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Smart Visualization for Smart Manufacturing


Today’s manufacturing systems are able to collect vast amounts of data; however, much of that data is never used unless and until there is a known problem with the equipment. Sometimes the problem will not even be detected until the product is being used in the field, implying that the manufacturing problem may have persisted for several generations of the product. Advances in data visualization, which is a fundamental means of observing data and discovering problems, hold the potential of faster detection of issues and more rapid improvements. However, data visualization still requires considerable effort to easily integrate with the systems generating data [1].

Current approaches (drag-and-drop dashboards, tableaus, etc.) to visualizing smart and sustainable manufacturing enterprises are limited and suffer from many drawbacks. Substantial manual effort from experienced practitioners is required. In some cases, skilled programming is necessary. In other cases, significant visualization expertise is necessary. Understanding large amounts of data, often stored as combinations of relational and non-relational data in a variety of quasi-federated databases or being streamed directly from machines and not well understood by anyone in an enterprise, adds further difficulty. Combining all of these skills in a single person is costly and is likely to remain out of reach, particularly for small manufacturers. (Large manufacturers have similar problems although for different reasons – while visualization teams exist, inordinately larger data sets make visualization harder in other ways.)

Currently, even the best results are inflexible, unable to adapt to in-process schema changes or schema-less databases. This leads to inflexible software that either suffers from “bit rot” as schemas and databases change out from under the visualization software or from the inability to incorporate new data to improve visualizations.

Manufacturing systems pose other unique characteristics for data. For instance, correlations between time and spatial coordinates are one fundamental concept for assessing manufacturing performance. Performance is often plagued by the interaction of variables along multiple dimensions, rather than a two-factor correlation. In response, some solutions focus on prioritizing dimensions or mathematically reducing dimensionality to best fit to practical visualizations. However, such data transformations can lead to a loss in context and information. Other unique characteristics exist. All in all, the manufacturing environment has become data rich but information poor.

The goal is to make available manufacturing visualization software that is more flexible, powerful, and easy to use than existing tools. The project will study fundamental concepts that are of relevance to manufacturing data, develop procedures for automatically applying visualization techniques to those concepts, and provide a natural language-based user interface to allow manufactures to quickly assemble their own visualizations based on their datasets. The solution is expected to make use of accepted and practical visualization principles, such as the proper mapping of visual variables to its target data [2], and apply these principles to create a manufacturing-focused toolset.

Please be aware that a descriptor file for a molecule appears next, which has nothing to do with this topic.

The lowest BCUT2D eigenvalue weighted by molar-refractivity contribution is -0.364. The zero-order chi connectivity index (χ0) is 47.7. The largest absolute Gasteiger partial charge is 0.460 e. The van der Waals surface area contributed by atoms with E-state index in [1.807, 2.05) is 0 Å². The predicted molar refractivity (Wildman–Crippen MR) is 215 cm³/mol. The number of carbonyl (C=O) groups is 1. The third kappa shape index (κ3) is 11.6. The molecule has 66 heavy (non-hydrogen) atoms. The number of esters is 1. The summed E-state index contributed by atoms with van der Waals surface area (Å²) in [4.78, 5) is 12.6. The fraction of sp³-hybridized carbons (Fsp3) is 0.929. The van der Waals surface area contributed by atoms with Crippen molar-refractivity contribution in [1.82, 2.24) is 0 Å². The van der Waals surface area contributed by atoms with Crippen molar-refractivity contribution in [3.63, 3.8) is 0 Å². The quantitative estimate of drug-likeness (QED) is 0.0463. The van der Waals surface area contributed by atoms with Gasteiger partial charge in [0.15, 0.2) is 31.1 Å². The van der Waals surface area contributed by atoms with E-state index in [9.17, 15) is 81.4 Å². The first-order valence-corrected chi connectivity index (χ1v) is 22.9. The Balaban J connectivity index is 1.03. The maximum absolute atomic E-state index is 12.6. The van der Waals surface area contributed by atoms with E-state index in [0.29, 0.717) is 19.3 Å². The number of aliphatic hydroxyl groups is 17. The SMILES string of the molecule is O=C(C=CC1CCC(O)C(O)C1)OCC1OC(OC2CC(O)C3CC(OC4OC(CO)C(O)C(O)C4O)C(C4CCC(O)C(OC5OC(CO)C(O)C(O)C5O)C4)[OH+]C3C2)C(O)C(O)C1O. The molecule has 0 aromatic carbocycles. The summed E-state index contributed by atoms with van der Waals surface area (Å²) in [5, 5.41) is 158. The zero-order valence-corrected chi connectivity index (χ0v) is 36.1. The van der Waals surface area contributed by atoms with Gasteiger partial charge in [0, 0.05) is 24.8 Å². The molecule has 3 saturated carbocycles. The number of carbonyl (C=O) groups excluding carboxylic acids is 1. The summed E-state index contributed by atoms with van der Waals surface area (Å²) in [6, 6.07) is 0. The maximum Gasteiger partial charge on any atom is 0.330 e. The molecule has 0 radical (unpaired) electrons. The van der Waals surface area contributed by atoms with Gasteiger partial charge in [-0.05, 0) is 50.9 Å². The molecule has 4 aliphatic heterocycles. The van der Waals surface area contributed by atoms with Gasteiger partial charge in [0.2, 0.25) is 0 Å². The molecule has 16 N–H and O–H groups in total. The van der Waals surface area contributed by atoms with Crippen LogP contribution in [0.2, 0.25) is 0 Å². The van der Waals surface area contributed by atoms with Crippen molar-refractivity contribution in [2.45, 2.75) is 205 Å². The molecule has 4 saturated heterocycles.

Additional features of the toolset may include a natural language-based front-end, user guidance on types of visualizations to apply to a given dataset, and data crawling capabilities. A natural language-based front-end will be a helpful component and, for some users, a superior interface to traditional drag-and-drop techniques. User guidance may come in the form of proffering certain visualization techniques that are recognizably appropriate for a dataset, dissuading the use of visualization techniques that are inappropriate for given data, and explaining visualizations that are not immediately obvious. The tool should offer and suggest appropriate choices to deal with challenging data such as high-dimension data. The software should include an expandable library of plugin visualization components allowing for inclusion of new visualization technologies as they become available. A backend data crawler may adapt to new data as it becomes available within the enterprise, with and even without explicit schemas.

Phase I expected results:
Phase I of this subtopic will demonstrate the feasibility of developing software for visualizations using limited natural language and based on a library of visualizations for manufacturing-specific “big data” (large and varied databases).

Phase II expected results:
Phase II of the project will focus on richer natural language interfaces, techniques to recommend visualizations based on data, and automated assistance at understanding novel visualizations. The end goal of Phase II will be a user interface that accepts natural language as an input and then produces interactive visualizations as an output.

At the end of the project, non-visualization specialists should be able to interact with the system, producing visualizations that are better than Excel, at least as good as those from R, Wolfram, D3JS, etc., but much more quickly and without the development time or skills required by current visualization software.

NIST may be available to work collaboratively with the awardee providing consultation and input on the activities and directions and providing data and scenarios.

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